Suicide Squad (2016): a recap (part 9 of 9)

Well, we got through Suicide Squad. If you just started reading this recap here, I’ll let Superman sum the movie up for you:

You can trust him; the Earth’s yellow sun gives him superhuman critical faculties.

But despite Suicide Squad’s banal ugliness, its addled editing, its incoherent characterizations, its risible villain, and its thumbtacks-through-the-eyelids comic relief, it’s in the upper tier of success in the DC Extended Universe so far. In terms of ROI, it blew the DCEU’s tentpole releases Batman v. Superman and Justice League out of the water, earning only slightly less than the former and more than the latter, on about half the budget in both cases. And surprisingly enough, given the critical strappado it received, it earned a B+ average on CinemaScore and 73% approval on PostTrak. So it’s a foregone conclusion that we’re going to get several more miles of this ass parade.

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How many more? Tricky question. There’s a straight-up sequel in the works. Said sequel may or may not be separate from the planned Harley Quinn spin-off, which at least for the moment seems to be centered on the Birds of Prey (the Gotham City Sirens movie seems to have fizzled out). But we’ve also got to tangle with a standalone movie featuring Jared Leto’s Pimp Joker, not to be confused with the separate-continuity Joker that Joaquin Phoenix is going to play. And it’s unclear whether either will figure into the newly Affleck-free Batman movie which may or may not happen and may or may not feature the existing DCEU Batman if it does. It’s all kind of up in the air at this point, but rest assured, whatever they’ll do, Warner Bros. will do it hard.

So, rather than wait to tear another Suicide Squad movie to ribbons with my unalloyed brilliance and biting wit (a prospect which I’m sure is keeping WB executives up at night), allow me to humbly suggest some dos and don’ts for the continuing story of the Suicide Squad, whatever form that may take.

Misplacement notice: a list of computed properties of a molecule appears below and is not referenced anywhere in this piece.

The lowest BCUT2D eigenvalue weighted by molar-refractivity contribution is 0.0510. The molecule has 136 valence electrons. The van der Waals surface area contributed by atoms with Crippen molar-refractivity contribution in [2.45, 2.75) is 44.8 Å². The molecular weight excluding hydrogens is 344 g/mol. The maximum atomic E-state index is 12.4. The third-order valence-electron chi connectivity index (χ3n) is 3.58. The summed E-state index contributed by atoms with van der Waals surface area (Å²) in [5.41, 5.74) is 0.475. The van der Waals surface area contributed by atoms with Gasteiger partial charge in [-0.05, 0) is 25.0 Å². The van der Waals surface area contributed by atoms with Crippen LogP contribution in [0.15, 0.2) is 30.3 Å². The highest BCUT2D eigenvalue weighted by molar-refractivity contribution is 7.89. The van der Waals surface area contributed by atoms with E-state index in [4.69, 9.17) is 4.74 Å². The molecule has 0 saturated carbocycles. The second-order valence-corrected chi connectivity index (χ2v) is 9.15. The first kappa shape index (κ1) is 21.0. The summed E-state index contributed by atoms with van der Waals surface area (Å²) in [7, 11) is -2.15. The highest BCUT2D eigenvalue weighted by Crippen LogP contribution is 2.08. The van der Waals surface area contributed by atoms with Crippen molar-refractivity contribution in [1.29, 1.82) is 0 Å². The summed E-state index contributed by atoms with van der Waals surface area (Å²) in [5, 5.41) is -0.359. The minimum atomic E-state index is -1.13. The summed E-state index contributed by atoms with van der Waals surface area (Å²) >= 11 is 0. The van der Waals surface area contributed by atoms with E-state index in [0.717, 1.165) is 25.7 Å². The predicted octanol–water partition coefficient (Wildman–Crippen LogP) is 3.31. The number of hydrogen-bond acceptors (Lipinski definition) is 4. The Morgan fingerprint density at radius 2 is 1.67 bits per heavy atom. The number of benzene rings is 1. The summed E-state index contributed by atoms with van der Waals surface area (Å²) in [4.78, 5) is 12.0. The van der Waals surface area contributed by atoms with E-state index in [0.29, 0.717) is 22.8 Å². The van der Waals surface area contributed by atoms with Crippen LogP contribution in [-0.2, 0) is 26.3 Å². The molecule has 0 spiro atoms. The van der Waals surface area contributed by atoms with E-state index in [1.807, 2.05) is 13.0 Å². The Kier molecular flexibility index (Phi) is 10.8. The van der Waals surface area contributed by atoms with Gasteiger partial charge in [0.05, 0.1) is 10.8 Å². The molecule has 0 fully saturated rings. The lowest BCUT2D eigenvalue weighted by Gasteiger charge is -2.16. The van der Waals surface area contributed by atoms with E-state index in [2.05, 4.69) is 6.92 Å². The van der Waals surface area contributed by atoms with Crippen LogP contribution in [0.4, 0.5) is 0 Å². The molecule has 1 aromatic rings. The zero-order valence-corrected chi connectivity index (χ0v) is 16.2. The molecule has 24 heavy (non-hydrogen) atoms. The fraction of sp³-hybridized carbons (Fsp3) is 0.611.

DON’T: Have a mid-credits scene.

In the middle of the neon disco orgasm that is the credit sequence, we drop in on Amanda Waller having a lonely dinner with Bruce Wayne. She still has her job, but fears she may lose it because “people are asking questions about what happened in Midway City.”

Can’t imagine why.

Bruce Wayne assures her she’ll be under his protection, provided she hands over her pile of secret metahuman documents, which she does. Waller strongly hints that she knows Bruce is Batman. Batman strongly hints that if Waller does any more shady shit with the Suicide Squad, she’ll have to answer to the as-yet-unformed Justice League.

This, more than anything else in Suicide Squad, lays bare the extent to which Warner Bros. is cynically aping the MCU. The mid-credits stinger is so associated with Marvel that it may as well have the Disney logo on it. And like everything else they steal, WB has no idea what to do with it. This scene is baldly, painfully unnecessary. Batman already had dossiers on all the Justice Leaguers; Wonder Woman gave him a flash drive with all of them on it in Batman v Superman. What, his printer’s on the fritz?

“Says here this guy grew up in Norwalk, Iowa, and during a trip back home, was waited on at a bar by one Tyler Peterson, who reported he is a great tipper and super rad dude. Interesting.”

DO: Develop the characters.

Great stories start with great characters. The MCU understands this. Marvel doesn’t let two people with costumes appear in the same shot until everybody’s character traits, motivations, powers, and ability to quip with the best of them are all amply demonstrated. Suicide Squad, by contrast, tried to make an Avengerstype supergroup from whole cloth with seven complete nobodies. That’s like trying to get us excited about the Traveling Wilburys if Dylan, Harrison, Petty, Orbison, and Lynne were just five random old men. It’s only natural that the characterizations would turn out a little soft in the middle, but what’s more, what character dynamics do exist have all the grace and subtlety of Killer Croc’s interpretive dance routine: people team up for shaky reasons, get mad at each other because the stars aligned that way, and gaslight the viewer with references to conversations that never happened.

Here’s the most frustrating part of all this: I went back and watched the footage that didn’t make the theatrical cut of Suicide Squad, and almost all the material that was cut was character-building stuff. I mean, there wasn’t nearly enough of it, but an attempt was made. The characters talk among themselves. They reveal things about themselves. They talk about what they’re going through. They talk about what they want. They make plans. All this stuff would’ve gone a long way toward a tolerable movie, and it got the axe in favor of flashy Scott Pilgrim garbage and Joker’s baffling confrontation with a semi-famous rapper. It’s demoralizing.